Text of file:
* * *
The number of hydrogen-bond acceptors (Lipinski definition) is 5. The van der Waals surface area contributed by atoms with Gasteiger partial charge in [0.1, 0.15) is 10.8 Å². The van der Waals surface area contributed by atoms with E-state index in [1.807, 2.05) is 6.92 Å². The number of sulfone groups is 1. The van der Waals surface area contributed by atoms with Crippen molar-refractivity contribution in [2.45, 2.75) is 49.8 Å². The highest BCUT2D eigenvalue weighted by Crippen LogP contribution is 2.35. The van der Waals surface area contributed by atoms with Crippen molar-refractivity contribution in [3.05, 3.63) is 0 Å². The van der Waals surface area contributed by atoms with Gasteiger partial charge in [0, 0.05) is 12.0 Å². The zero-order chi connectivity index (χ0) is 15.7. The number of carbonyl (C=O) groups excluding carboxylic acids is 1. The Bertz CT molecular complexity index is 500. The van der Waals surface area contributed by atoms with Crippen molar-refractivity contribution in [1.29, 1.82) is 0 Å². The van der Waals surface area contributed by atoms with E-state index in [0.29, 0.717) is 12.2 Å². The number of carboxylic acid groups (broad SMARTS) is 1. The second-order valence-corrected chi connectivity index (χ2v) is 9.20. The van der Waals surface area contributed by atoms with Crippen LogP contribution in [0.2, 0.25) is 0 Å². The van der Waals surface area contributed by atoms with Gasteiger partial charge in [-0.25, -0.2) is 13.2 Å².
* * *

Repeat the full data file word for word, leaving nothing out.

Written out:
The number of hydrogen-bond acceptors (Lipinski definition) is 5. The van der Waals surface area contributed by atoms with Gasteiger partial charge in [0.1, 0.15) is 10.8 Å². The van der Waals surface area contributed by atoms with E-state index in [1.807, 2.05) is 6.92 Å². The number of sulfone groups is 1. The van der Waals surface area contributed by atoms with Crippen molar-refractivity contribution in [2.45, 2.75) is 49.8 Å². The highest BCUT2D eigenvalue weighted by Crippen LogP contribution is 2.35. The van der Waals surface area contributed by atoms with Crippen molar-refractivity contribution in [3.05, 3.63) is 0 Å². The van der Waals surface area contributed by atoms with Gasteiger partial charge in [0, 0.05) is 12.0 Å². The zero-order chi connectivity index (χ0) is 15.7. The number of carbonyl (C=O) groups excluding carboxylic acids is 1. The Bertz CT molecular complexity index is 500. The van der Waals surface area contributed by atoms with Crippen molar-refractivity contribution in [1.29, 1.82) is 0 Å². The van der Waals surface area contributed by atoms with E-state index in [0.29, 0.717) is 12.2 Å². The number of carboxylic acid groups (broad SMARTS) is 1. The second-order valence-corrected chi connectivity index (χ2v) is 9.20. The van der Waals surface area contributed by atoms with Crippen LogP contribution in [0.2, 0.25) is 0 Å². The van der Waals surface area contributed by atoms with Gasteiger partial charge in [-0.25, -0.2) is 13.2 Å².